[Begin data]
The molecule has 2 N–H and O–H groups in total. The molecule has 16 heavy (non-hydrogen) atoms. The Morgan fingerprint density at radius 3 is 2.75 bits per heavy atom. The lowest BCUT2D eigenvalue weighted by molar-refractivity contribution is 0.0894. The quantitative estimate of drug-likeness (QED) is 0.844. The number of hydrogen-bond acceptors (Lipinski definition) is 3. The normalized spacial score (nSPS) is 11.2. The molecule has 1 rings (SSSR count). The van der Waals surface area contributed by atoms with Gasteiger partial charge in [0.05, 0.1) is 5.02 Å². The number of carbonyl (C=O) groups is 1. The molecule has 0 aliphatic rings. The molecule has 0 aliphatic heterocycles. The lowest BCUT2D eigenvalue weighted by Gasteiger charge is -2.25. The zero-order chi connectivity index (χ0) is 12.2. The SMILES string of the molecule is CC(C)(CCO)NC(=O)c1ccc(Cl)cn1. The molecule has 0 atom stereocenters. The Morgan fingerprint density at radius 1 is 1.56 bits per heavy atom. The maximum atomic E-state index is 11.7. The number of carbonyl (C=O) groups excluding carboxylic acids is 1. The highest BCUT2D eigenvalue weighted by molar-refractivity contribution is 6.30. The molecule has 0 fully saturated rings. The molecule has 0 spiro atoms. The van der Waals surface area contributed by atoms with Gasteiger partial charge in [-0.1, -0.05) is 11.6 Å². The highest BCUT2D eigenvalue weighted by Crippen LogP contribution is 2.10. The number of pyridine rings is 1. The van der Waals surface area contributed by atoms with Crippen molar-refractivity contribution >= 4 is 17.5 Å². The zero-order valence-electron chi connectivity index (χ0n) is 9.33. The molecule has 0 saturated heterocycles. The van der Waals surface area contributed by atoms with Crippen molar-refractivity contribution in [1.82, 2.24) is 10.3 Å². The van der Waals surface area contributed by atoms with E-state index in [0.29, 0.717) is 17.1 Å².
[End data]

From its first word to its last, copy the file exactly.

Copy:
The molecule has 2 N–H and O–H groups in total. The molecule has 16 heavy (non-hydrogen) atoms. The Morgan fingerprint density at radius 3 is 2.75 bits per heavy atom. The lowest BCUT2D eigenvalue weighted by molar-refractivity contribution is 0.0894. The quantitative estimate of drug-likeness (QED) is 0.844. The number of hydrogen-bond acceptors (Lipinski definition) is 3. The normalized spacial score (nSPS) is 11.2. The molecule has 1 rings (SSSR count). The van der Waals surface area contributed by atoms with Gasteiger partial charge in [0.05, 0.1) is 5.02 Å². The number of carbonyl (C=O) groups is 1. The molecule has 0 aliphatic rings. The molecule has 0 aliphatic heterocycles. The lowest BCUT2D eigenvalue weighted by Gasteiger charge is -2.25. The zero-order chi connectivity index (χ0) is 12.2. The SMILES string of the molecule is CC(C)(CCO)NC(=O)c1ccc(Cl)cn1. The molecule has 0 atom stereocenters. The Morgan fingerprint density at radius 1 is 1.56 bits per heavy atom. The maximum atomic E-state index is 11.7. The number of carbonyl (C=O) groups excluding carboxylic acids is 1. The highest BCUT2D eigenvalue weighted by molar-refractivity contribution is 6.30. The molecule has 0 fully saturated rings. The molecule has 0 spiro atoms. The van der Waals surface area contributed by atoms with Gasteiger partial charge in [-0.1, -0.05) is 11.6 Å². The highest BCUT2D eigenvalue weighted by Crippen LogP contribution is 2.10. The number of pyridine rings is 1. The van der Waals surface area contributed by atoms with Crippen molar-refractivity contribution >= 4 is 17.5 Å². The zero-order valence-electron chi connectivity index (χ0n) is 9.33. The molecule has 0 saturated heterocycles. The van der Waals surface area contributed by atoms with Crippen molar-refractivity contribution in [1.82, 2.24) is 10.3 Å². The van der Waals surface area contributed by atoms with E-state index in [0.29, 0.717) is 17.1 Å².